In early November a building where athletes once trained to fight collapsed into a pile of rubble. Since then, structures have been tumbling down at an astonishing rate. Huge sections of a garden wall around the House of the Moralist fell on two separate occasions. In early December an ancient shop and the House of the Small Lupanare were reduced to heaps of mortar. Shelves regularly fall from the moldings, and a wooden scaffolding put in place a half-century ago is visibly rotting. Reports in the local newspaper suggest that many more buildings have crumbled without a mention. The government blames an unusually rainy autumn for the recent damage, but since 2008 there have been 15 major catastrophes that experts attribute to neglect. The irony is that if any city should know how to deal with ruins, it’s this one: Pompeii.
The ruins of Pompeii, destroyed after the Italian volcano Mount Vesuvius blew its top in A.D. 79, have actually been falling apart for years. “The real truth is, no one has done anything to secure these ancient excavations since they were excavated,” says Claudio D’Alessio, mayor of Pompeii. “You’d think that at least [the recent destruction] would have prompted an intervention to prevent new collapses, but there’s not much more than a few fences to make sure the next collapse doesn’t hurt anyone.” Pompeii has intermittently been on the World Monuments Fund’s list of endangered sites to watch, and UNESCO dispatched an unprecedented emergency mission to the city in early December after the House of Gladiators fell. Experts from the International Council on Monuments and Sites studied the damage at more than a dozen of Pompeii’s most popular relics and demanded that streets be closed on Jan. 1 while emergency fortifications are put in place. But those Band-Aids have about as much chance of saving the city as the locals did when Vesuvius erupted. Some experts predict that Pompeii as we know it is unlikely to survive even beyond the next decade.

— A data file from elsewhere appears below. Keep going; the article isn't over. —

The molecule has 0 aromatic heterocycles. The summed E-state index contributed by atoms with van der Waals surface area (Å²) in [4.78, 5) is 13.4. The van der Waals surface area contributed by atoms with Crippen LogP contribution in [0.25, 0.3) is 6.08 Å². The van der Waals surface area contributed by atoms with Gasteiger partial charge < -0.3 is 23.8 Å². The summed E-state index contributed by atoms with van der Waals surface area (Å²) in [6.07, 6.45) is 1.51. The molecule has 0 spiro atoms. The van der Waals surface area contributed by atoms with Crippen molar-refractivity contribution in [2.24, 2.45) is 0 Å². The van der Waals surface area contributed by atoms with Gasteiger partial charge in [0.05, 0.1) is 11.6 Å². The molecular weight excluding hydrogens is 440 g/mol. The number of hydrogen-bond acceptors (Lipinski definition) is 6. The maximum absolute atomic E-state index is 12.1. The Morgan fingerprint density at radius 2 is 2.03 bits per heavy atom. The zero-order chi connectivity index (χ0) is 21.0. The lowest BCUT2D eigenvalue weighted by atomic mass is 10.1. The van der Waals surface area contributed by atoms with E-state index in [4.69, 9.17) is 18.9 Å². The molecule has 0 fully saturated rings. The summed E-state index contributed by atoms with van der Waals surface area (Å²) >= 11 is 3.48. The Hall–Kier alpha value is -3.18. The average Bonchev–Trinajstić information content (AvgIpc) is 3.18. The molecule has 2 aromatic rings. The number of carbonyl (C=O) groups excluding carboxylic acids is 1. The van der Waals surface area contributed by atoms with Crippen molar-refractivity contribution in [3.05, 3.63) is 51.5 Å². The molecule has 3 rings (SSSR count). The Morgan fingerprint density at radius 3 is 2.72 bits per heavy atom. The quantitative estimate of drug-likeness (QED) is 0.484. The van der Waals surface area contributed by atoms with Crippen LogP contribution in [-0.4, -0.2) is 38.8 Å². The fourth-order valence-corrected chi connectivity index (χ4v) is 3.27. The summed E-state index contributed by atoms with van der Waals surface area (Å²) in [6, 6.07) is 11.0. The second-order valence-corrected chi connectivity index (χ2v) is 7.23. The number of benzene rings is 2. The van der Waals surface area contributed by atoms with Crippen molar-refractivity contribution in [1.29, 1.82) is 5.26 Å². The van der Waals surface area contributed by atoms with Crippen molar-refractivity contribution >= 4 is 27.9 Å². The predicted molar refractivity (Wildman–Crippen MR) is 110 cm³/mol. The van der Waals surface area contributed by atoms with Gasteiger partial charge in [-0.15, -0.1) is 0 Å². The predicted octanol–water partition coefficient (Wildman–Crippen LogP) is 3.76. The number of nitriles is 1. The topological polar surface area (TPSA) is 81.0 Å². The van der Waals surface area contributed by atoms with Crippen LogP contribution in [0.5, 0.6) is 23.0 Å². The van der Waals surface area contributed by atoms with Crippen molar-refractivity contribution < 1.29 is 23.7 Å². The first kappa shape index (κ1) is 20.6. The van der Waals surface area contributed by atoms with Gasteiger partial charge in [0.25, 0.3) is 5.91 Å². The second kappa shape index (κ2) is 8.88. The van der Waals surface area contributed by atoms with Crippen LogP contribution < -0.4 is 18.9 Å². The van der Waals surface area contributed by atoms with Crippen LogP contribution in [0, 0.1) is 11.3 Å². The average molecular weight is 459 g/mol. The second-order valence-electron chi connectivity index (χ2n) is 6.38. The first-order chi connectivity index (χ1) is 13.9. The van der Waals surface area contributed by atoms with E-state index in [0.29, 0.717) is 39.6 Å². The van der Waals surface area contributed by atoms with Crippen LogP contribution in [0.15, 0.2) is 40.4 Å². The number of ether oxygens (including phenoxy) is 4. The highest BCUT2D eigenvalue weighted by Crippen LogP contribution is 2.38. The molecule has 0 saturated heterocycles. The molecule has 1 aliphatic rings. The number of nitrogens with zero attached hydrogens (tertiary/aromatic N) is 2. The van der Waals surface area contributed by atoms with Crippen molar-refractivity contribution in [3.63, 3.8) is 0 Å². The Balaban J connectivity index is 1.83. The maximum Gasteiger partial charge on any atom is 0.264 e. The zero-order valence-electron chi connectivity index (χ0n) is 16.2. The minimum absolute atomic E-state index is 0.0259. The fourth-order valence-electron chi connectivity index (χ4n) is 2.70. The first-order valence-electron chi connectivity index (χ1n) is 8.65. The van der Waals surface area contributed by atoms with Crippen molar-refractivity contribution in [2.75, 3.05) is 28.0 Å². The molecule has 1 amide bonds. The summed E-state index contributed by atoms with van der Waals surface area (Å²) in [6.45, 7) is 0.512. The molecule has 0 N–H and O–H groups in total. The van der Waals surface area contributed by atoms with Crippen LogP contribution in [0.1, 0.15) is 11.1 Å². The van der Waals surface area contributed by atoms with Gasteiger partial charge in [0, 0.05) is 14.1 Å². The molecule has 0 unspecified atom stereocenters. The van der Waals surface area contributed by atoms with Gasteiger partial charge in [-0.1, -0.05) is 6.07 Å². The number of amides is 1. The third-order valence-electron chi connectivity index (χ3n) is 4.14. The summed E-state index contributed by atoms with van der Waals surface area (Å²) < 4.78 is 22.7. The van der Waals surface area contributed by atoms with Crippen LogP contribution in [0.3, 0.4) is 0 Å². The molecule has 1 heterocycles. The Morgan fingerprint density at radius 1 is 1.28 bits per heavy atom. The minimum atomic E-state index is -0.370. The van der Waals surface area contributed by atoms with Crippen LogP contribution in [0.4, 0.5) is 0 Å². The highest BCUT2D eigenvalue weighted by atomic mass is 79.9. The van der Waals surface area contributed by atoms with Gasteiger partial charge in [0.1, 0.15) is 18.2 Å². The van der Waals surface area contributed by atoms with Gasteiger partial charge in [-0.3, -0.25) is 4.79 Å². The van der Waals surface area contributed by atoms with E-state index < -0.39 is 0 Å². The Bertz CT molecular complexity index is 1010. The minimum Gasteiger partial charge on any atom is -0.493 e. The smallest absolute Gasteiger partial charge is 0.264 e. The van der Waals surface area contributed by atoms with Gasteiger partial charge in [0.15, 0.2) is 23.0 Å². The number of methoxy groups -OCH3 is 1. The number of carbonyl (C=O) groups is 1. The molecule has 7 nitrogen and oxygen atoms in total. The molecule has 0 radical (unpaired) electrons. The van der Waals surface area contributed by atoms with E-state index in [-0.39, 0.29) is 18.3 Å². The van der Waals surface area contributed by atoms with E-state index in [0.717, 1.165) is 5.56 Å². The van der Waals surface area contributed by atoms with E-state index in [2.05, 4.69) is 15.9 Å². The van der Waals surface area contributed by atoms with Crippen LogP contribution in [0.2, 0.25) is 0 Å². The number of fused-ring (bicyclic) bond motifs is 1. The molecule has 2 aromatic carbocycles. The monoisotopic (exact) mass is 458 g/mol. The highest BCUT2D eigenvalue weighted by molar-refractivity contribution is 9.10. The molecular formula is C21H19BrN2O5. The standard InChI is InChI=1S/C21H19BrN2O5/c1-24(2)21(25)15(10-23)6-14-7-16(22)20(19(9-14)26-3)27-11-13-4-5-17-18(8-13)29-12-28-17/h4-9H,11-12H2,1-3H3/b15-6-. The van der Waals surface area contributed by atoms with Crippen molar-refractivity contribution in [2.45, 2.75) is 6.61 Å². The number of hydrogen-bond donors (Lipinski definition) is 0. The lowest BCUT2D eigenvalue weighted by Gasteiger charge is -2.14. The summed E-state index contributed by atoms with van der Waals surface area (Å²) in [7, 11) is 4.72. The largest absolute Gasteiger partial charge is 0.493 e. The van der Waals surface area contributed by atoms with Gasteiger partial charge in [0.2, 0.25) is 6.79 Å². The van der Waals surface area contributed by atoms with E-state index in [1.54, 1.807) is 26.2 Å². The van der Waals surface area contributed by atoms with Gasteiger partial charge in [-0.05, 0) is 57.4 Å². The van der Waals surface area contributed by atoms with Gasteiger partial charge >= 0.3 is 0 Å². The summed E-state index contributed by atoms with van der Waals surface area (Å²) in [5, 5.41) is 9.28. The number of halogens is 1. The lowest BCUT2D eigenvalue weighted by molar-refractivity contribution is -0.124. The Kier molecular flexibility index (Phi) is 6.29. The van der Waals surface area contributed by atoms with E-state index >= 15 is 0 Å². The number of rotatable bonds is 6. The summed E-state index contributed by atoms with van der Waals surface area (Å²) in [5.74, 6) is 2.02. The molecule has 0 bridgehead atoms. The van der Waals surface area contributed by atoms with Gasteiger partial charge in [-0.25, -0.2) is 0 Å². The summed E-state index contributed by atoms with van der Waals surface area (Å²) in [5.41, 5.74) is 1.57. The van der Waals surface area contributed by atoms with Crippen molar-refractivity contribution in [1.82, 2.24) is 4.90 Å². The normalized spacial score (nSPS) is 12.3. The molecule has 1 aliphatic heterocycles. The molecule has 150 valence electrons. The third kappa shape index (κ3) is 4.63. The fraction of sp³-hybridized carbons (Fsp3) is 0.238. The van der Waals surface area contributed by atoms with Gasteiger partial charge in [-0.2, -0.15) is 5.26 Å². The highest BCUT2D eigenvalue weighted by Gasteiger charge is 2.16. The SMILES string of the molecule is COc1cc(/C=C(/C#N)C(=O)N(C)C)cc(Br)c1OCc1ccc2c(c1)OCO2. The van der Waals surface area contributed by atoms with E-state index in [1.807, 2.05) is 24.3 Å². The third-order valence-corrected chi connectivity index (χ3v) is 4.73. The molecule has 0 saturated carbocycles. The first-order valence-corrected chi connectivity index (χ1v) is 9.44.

Unfortunately, the good people of Pompeii—or at least the ones with the power to throw the city a life vest—beg to differ. Jeannette Papadopoulos, superintendent of the Pompeii archeological park, warns against “useless alarmism” after the recent collapses. “These types of events are expected over the course of the life of a 2,000-year-old vast archeological site,” she says. And according to a shocking statement issued in December by Italy’s culture minister, Sandro Bondi, the buildings that fell were hardly worth saving. “The collapse did not involve anything of artistic, archeological, or historical worth,” he wrote. The preservation community promptly called for his resignation, though it does that almost every time a Pompeii structure crumbles to dust and nothing is done. Well, not exactly nothing. Guards have cordoned off several streets, patrolling vigilantly to make sure none of the 3 million tourists who visit each year steps, sits, or even leans on anything precarious lest it, too, turn to rubble.